Julie Mehretu – Painter
“I don’t think of architectural language as a metaphor about space, but about spaces of power, about ideas of power”.
Mehretu is an established and internationally recognised contemporary artist.
As a lesbian, she has spoken out in support of the LGBTQIA+ community, becoming a symbol of emancipation and courage.
Her canvases reinterpret abstract art for the new generation: the lines are not distributed statically, but rather use space to move freely.
Julie Mehretu‘s painting alludes to a new paradigm of movement, to externalise a perspective-retrospective of the outside world, observing it in all its chaotic movement, fragmentation and ruin.
Laura Aguilar – Photographer
“In my shots there are the realities that society has always tried to hide”
Laura Aguilar was a Latin American photographer and activist, who first immortalised lesbian, queer, trans and overweight women: social groups usually invisible in the works of official culture.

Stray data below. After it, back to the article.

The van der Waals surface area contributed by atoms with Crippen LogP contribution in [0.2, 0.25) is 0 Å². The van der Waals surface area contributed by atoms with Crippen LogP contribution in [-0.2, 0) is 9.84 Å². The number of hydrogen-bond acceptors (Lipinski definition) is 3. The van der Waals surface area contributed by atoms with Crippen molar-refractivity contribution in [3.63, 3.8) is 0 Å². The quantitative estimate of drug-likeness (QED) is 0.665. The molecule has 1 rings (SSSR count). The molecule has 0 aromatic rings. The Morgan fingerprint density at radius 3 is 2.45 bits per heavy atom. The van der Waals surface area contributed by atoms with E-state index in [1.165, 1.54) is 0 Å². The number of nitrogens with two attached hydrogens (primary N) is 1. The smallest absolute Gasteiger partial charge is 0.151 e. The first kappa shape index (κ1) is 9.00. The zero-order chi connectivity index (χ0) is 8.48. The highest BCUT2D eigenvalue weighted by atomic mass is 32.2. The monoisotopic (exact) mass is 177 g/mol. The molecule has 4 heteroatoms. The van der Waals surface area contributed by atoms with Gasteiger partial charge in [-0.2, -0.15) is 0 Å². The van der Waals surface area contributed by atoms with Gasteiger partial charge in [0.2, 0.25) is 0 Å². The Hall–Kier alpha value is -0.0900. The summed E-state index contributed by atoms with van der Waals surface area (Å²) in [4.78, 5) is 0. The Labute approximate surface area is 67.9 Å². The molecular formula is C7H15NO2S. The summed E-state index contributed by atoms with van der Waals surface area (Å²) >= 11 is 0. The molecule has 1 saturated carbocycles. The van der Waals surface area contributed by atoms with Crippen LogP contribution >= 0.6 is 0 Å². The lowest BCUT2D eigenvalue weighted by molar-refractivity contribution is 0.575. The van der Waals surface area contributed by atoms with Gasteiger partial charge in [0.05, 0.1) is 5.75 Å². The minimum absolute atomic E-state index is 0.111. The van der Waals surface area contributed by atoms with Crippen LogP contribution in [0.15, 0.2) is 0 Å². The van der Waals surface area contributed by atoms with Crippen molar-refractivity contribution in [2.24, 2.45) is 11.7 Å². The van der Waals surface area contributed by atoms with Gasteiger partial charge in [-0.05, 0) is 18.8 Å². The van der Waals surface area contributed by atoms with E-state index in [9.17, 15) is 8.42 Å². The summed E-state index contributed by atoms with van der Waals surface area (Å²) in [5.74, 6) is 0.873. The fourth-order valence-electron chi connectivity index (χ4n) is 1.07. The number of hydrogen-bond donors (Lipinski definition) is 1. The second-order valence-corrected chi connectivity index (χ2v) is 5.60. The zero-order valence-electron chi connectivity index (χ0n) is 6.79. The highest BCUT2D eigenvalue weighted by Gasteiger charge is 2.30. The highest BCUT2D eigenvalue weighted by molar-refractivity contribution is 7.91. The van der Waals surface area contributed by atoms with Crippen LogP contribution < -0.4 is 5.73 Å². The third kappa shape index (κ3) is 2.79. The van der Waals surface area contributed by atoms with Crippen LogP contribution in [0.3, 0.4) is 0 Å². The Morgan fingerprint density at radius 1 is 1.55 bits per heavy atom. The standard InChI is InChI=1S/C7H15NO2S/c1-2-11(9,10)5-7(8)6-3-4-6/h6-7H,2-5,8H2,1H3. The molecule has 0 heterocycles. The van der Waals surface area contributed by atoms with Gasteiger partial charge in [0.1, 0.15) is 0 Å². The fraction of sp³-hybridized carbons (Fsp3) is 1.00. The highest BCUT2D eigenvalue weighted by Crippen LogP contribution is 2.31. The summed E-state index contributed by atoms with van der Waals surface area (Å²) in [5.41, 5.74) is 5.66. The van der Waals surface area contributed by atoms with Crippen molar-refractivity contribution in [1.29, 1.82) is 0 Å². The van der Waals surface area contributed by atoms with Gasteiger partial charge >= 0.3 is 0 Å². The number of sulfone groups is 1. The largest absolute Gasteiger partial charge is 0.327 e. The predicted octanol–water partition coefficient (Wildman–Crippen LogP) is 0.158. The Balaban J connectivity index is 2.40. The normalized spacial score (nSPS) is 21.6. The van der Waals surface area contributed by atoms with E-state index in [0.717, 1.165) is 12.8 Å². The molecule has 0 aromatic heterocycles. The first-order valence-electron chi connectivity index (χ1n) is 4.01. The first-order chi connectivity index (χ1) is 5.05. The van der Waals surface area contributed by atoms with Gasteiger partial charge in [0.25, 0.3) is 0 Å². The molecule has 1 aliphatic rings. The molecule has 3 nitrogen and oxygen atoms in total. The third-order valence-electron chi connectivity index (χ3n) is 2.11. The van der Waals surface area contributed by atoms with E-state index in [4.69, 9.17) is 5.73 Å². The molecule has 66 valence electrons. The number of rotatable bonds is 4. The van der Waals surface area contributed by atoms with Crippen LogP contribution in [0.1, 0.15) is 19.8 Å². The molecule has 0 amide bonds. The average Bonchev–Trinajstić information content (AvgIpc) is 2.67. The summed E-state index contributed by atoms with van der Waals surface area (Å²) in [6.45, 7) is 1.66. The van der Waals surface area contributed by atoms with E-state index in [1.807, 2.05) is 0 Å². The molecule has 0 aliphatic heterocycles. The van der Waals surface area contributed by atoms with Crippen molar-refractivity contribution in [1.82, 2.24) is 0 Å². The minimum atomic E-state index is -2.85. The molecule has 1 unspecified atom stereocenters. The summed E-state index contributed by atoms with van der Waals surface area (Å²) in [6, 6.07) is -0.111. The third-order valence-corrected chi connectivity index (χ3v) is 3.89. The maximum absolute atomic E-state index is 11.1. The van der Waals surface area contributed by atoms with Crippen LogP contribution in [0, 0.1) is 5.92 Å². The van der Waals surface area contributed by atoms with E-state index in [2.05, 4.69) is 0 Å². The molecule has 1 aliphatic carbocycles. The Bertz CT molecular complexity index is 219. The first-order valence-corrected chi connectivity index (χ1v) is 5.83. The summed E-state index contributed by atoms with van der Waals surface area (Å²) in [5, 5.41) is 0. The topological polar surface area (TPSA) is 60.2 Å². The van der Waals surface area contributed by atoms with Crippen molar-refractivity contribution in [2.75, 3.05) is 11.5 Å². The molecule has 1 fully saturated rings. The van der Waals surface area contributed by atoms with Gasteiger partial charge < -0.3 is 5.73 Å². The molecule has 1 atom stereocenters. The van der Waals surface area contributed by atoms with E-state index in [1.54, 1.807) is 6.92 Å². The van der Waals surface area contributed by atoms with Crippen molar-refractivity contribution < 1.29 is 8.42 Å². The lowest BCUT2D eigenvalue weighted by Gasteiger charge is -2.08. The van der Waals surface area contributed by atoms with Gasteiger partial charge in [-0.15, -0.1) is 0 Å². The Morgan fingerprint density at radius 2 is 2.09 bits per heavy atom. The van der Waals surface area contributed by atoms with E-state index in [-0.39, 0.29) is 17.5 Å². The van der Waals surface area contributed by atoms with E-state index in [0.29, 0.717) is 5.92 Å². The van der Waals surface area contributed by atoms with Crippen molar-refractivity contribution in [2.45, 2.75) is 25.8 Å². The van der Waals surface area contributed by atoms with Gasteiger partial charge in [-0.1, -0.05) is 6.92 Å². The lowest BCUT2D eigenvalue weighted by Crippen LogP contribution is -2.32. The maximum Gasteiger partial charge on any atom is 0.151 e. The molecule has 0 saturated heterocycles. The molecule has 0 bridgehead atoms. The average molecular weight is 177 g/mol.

Aguilar’s work is intimate and touching: her shots of opulent bodies, naked and contextualised in naturalistic settings, reflect reality without embellishment, imperfect and authentic, just as it is.
She has always wanted to convey a latent rejection of the canons of beauty of the modern era, representing the human experience in a compassionate way, through the visual stories of people who remain on the margins: victims of body shaming, racial or social discrimination.
The landscape of art has been slow to discover and address the decades-long interdisciplinary field of transgender studies. Compared to other cultural expressions such as literature, film or theatre, the visual arts have only ever ‘touched upon’ the topic of gender minorities.
For example The Art Journal, considered one of the most authoritative magazines in the art world. Exhibitions, relevant events, articles and news: it’s all in the pages of this semi-annual, founded in 1941.
It gives one pause for thought that from the year of its foundation until March 2021 – the term ‘transgender’ has appeared in only thirty six articles or reviews, with three instances of ‘non-binary’ and five of ‘transsexual’; while ‘queer’ appears 135 times.
The reluctance of art history to deal with Queer stories and topics is not due to a lack of artists: contemporary artists have made work that shapes the politics and emotions of the transgender, non-binary and intersex experience in exciting ways.
They are at the forefront of trans visibility and their work has most often been discussed in other fields such as performance studies.
WORDS: Manuela Palma